Maine Lobstermen’s Community Alliance
Leadership, Lobster, and Lessons from Maine’s Waters
The lobstering industry has been up against a sea of change recently, says Antonina “Andi” Pelletier, membership director for Maine Lobstermen’s Community Alliance (MLCA), including a 70% reduction in the industry’s main bait source, warming effects of the Gulf of Maine, and proposed restrictions on lobster fisheries. These and other issues are covered in MLCA’s April 2019 issue of Landings, the organization’s monthly newsletter and one of its many educational resources.
MLCA works as a sister organization to the Maine Lobstermen’s Association (MLA), which allows MLCA to get the funds they need to provide educational programs and keep the public informed about important industry facts, statistics, and historical information that paints an accurate picture of Maine’s lobstering industry.
One of the most popular programs is the Lobster Leadership Institute that casts into the younger people in the community.
“Age is relative in the lobstering industry, so the program includes people from 18- to 40-year-olds,” says Pelletier.
“We take participants off their boats and out of their harbors and bring them together for a two-day workshop where they get to learn a lot more about the industry than they thought they knew, including business education, what the Department of Marine Resources is doing for science and legislative work, and even some presentations on marketing,” says Pelletier.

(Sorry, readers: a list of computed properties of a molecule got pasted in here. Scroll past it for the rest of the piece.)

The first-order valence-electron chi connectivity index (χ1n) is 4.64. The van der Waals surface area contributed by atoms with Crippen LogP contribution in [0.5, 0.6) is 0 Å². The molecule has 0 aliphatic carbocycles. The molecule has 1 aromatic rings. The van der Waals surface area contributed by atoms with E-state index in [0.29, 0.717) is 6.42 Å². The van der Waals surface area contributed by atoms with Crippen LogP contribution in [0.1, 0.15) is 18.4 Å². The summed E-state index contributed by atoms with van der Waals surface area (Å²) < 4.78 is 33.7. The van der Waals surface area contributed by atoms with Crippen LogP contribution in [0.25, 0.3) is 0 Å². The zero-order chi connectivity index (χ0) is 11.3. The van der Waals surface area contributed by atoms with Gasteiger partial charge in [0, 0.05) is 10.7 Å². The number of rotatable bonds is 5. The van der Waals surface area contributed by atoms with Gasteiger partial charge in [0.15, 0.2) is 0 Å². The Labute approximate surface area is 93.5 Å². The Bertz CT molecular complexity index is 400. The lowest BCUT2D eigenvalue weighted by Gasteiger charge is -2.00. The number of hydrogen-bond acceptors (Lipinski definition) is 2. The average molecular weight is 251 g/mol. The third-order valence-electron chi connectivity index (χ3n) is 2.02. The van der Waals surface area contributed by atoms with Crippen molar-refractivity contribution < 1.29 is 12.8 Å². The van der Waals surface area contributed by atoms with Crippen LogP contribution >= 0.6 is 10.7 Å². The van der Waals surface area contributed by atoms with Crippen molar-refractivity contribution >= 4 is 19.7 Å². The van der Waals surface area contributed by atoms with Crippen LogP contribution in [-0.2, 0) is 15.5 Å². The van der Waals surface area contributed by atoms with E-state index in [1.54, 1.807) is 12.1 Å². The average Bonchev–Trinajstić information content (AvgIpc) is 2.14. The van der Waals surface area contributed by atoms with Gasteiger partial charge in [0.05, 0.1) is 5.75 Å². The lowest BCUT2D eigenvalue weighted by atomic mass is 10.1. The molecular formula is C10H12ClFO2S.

Participants are also tasked with doing some independent work, which might include getting more involved with the legislature and attending meetings to learn how a bill goes through, for example. Or they might choose to go to an MLA board meeting or a zone council meeting, “all of which serve as ways to encourage young lobstermen to step into their community and see how leadership works and understand that the industry is state-wide, it’s not just happening in their harbor,” says Pelletier.
Attending the Boston Seafood Show is particularly eye-opening, she explains, because program participants get to experience part of the national reach that Maine lobsters have and their capacity to compete with international products.
Last but not least, institute participants are taken to Canada to fish with Canadian lobstermen for about three days so they get exposure to the different ways that fishing can be done.
“It sparks an interest in participants to move forward and have more of a voice in the industry and understand the different pieces that affect it” Pelletier says. “I think it’s really easy for lobstermen to say ‘I think about my fuel, my bait, and traps, and I’m good to go,’ and that’s not really the full story.”
Several of MLCA’s current board members were first participants in the Lobster Leadership Institute.
“If you talk to MLA’s board members many of them will tell you that they’re fishing now for the younger generation; the conservation methods they use are so that we have a fishery down the road. It’s all about the conservation and preservation,” says Pelletier.
To read the most recent news from Landings, visit mlcalliance.org/news/.